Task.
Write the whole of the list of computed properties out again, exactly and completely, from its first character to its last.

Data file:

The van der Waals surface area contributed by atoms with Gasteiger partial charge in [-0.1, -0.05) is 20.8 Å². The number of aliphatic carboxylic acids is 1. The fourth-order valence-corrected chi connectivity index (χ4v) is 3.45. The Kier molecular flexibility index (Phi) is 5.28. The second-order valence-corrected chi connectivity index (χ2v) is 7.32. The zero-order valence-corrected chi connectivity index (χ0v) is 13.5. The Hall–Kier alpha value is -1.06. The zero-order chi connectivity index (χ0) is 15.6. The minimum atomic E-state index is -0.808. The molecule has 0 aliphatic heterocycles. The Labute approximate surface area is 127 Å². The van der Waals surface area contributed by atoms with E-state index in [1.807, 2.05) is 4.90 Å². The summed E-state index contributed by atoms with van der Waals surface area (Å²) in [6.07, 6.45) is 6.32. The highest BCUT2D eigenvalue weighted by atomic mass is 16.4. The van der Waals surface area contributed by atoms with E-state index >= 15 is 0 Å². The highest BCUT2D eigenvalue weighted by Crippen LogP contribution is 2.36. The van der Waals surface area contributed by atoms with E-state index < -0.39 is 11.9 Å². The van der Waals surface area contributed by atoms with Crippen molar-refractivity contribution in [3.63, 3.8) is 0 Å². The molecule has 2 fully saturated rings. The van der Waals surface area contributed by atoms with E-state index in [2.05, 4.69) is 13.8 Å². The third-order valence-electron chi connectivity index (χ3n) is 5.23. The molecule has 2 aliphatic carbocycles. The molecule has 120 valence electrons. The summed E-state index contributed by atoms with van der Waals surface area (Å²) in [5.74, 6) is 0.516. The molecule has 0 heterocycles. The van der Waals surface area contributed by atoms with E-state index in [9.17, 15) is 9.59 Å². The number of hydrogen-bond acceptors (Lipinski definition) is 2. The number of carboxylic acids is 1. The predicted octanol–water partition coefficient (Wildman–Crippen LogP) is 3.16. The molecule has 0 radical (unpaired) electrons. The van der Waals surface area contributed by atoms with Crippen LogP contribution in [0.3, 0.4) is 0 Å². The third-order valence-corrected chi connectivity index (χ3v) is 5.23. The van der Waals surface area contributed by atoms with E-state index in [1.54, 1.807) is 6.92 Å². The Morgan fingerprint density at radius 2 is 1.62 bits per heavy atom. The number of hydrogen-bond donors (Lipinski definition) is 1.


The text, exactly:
The van der Waals surface area contributed by atoms with Gasteiger partial charge in [-0.1, -0.05) is 20.8 Å². The number of aliphatic carboxylic acids is 1. The fourth-order valence-corrected chi connectivity index (χ4v) is 3.45. The Kier molecular flexibility index (Phi) is 5.28. The second-order valence-corrected chi connectivity index (χ2v) is 7.32. The zero-order valence-corrected chi connectivity index (χ0v) is 13.5. The Hall–Kier alpha value is -1.06. The zero-order chi connectivity index (χ0) is 15.6. The minimum atomic E-state index is -0.808. The molecule has 0 aliphatic heterocycles. The Labute approximate surface area is 127 Å². The van der Waals surface area contributed by atoms with E-state index in [1.807, 2.05) is 4.90 Å². The summed E-state index contributed by atoms with van der Waals surface area (Å²) in [6.07, 6.45) is 6.32. The highest BCUT2D eigenvalue weighted by atomic mass is 16.4. The van der Waals surface area contributed by atoms with E-state index >= 15 is 0 Å². The highest BCUT2D eigenvalue weighted by Crippen LogP contribution is 2.36. The van der Waals surface area contributed by atoms with E-state index < -0.39 is 11.9 Å². The van der Waals surface area contributed by atoms with Crippen molar-refractivity contribution in [3.63, 3.8) is 0 Å². The molecule has 2 fully saturated rings. The van der Waals surface area contributed by atoms with E-state index in [2.05, 4.69) is 13.8 Å². The third-order valence-electron chi connectivity index (χ3n) is 5.23. The molecule has 2 aliphatic carbocycles. The molecule has 120 valence electrons. The summed E-state index contributed by atoms with van der Waals surface area (Å²) in [5.74, 6) is 0.516. The molecule has 0 heterocycles. The van der Waals surface area contributed by atoms with E-state index in [9.17, 15) is 9.59 Å². The number of hydrogen-bond acceptors (Lipinski definition) is 2. The number of carboxylic acids is 1. The predicted octanol–water partition coefficient (Wildman–Crippen LogP) is 3.16. The molecule has 0 radical (unpaired) electrons. The van der Waals surface area contributed by atoms with Crippen LogP contribution in [0.3, 0.4) is 0 Å². The third-order valence-corrected chi connectivity index (χ3v) is 5.23. The van der Waals surface area contributed by atoms with E-state index in [1.54, 1.807) is 6.92 Å². The Morgan fingerprint density at radius 2 is 1.62 bits per heavy atom. The number of hydrogen-bond donors (Lipinski definition) is 1.